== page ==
by Gary Comenas (2016)
The New York Times Review of Andy Warhol's Pork
Grace Glueck's review of Pork was spread over two pages of the May 23, 1971 issue of the Times. It began on page one of the Arts and Leisure section, and a large Jack Mitchell photograph of the real Warhol with other cast members appeared on the second page of the review.
The second page of the New York Times review of Andy Warhol's Pork with a photograph by Jack Mitchell of the real Andy Warhol (front), Jayne County as Vulva Lips (left), Cleve Roller as Amanda Pork (back) and Anthony Zanetta as B. Marlowe (right).
Grace Glueck ('Pork' Is Not The Kosher-est Show in Town," New York Times, Arts and Leisure section, May 23, 1971):
... The Play [Pork] has just closed a two-week trial run at the La Mama Experimental Theater here and will soon open in London [and] was inspired by some taped raps between Andy and various hands at the Factory, the downtown loft (referred to in Pork as the Locale) where he makes his films. But, boiled down and punched up by an inventive young director, Tony Ingrassia, the tape transcripts have been cleverly transmuted - into a satirical show-andtellfest that, in its attempts at outrageousness, is occasionally revolting but more often good, dirty fun...
The charismatic ringleader is B. Marlowe, a deadpanned, flaxen haired voyeur who Warhol-ishly keeps a Polaroid at the ready. Playing up to him are two rivalrous sidekicks: Amanda Pork, a fat, bouncy over-achiever in drugs and sex who shoots up with a euphemism called Vitameena-Vegamin, and Vulva, a bitchy, garrulous vamp played by a male actor in drag and a Southern accent.
Marlowe's special thing, of course, is watching his pals do theirs. Chauffeured around the stage in a chair on wheels (a nice touch) he scandal-hops from table to table (the set is a mélange of the Factory, Amanda Pork's bedroom and Max's Kansas City), keeping both his ears and shutter cocked. He listens and snaps, snaps and listens, as Pork, who likes to go topless, dishes spicily about her abortions and Lesbian forays: as Vulva discusses the types of feces produced by different species, and Josie, a zaftig junior hooker, describes her customers while actually douching (back to the audience) in preparation for one. (All in all, it's a cozy bunch; take out the fornication, masturbation, defecation and prevarication with which Pork is larded you and might have a certain similarity to the juvenile gang in You're a Good Man Charlie Brown.)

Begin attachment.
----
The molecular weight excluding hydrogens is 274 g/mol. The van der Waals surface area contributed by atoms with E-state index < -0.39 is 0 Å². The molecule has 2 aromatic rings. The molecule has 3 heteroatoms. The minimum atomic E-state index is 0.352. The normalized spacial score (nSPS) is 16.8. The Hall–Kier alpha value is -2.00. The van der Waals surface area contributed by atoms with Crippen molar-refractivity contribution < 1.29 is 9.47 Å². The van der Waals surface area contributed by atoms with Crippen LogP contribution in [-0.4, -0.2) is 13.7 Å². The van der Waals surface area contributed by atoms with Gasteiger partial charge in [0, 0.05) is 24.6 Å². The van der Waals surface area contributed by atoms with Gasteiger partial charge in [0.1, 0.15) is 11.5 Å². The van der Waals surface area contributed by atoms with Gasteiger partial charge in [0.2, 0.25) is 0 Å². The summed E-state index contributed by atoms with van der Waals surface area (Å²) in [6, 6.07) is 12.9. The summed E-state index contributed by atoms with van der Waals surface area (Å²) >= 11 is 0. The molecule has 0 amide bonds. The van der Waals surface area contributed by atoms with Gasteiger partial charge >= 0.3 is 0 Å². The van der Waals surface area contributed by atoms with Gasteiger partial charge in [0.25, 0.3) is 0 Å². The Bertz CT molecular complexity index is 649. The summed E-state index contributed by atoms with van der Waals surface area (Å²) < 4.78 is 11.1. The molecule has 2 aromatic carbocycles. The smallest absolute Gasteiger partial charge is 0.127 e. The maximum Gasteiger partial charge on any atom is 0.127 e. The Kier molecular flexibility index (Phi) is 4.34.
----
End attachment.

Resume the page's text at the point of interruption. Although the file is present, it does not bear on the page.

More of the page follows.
Grooving on it all with the blandest of cool, Marlowe contributes only one extended monologue himself, an inclusive rundown of his days T-Viewing ("Honestly, Mary Ford looked 80, she looked like Peggy Lee!") But in the end, even he is wiped out by the jabber. Disconnecting a recorder on which he is taping Pork, he says, "Oh, I'm really so tired now," and the play is over.
Jayne County explains Glueck's reference to defecation in the play:
A lot of Pork was to do with shit for some reason. In one scene Pork talked about doing a "plate job." This involved a guy lying down with a pyrex plate over his face, and Pork had to squat down and shit on the plate while the guy moaned. We used dog food, I think, and it really looked like big blobs of shit. I had lots of speeches about different types of shit, and I had one scene that used to cause us a lot of trouble. I sat there while one of the boys spoon-fed me beans. We'd kiss and mush the beans all over our faces, then I'd talk about shit and he'd feed me some more and kiss me. After I'd eaten all the beans I got up, pulled my dress up and bent over, and the guy stuck his nose up my butt. Then I made a loud farting noise, he inhaled and went into ecstacy, and the lights went down." (JCR76)
The year after Pork was performed, John Waters (who was a fan of both Warhol and Brigid Berlin) released a film featuring an overweight transvestite who, in one scene, appears to eat shit. It's not known whether that scene was inspired by Pork or whether Waters had seen the play before making his film, Pink Flamingos.
Glueck ends her review of the play by noting that its producer "Ira Gale, a young, American-born London art dealer," planned on taking the production to London.
Ira Gale... stumbled on the play while pursuing Warhol in New York for his signature on a print. Tracking him down to a Pork rehearsal, he sat through it himself, then volunteered to produce it abroad. 'We couldn't get a theater in New York until the fall, and I thought it should be done right away.'
Gale, who's taking his first flyer in the production, plans to open the play at the Roundhouse, the theater near London's West End where Oh! Calcutta! was first hatched, in time to catch the summer tourists. Later, he'll take it to Amsterdam. Convinced that Pork is 'a great attack on middle-class morality,' he is sure that it will go well enough to bring back to Broadway.
Although it never got to Broadway or even Amsterdam, Pork did play the Roundhouse in London from August 2 - 28, 1971.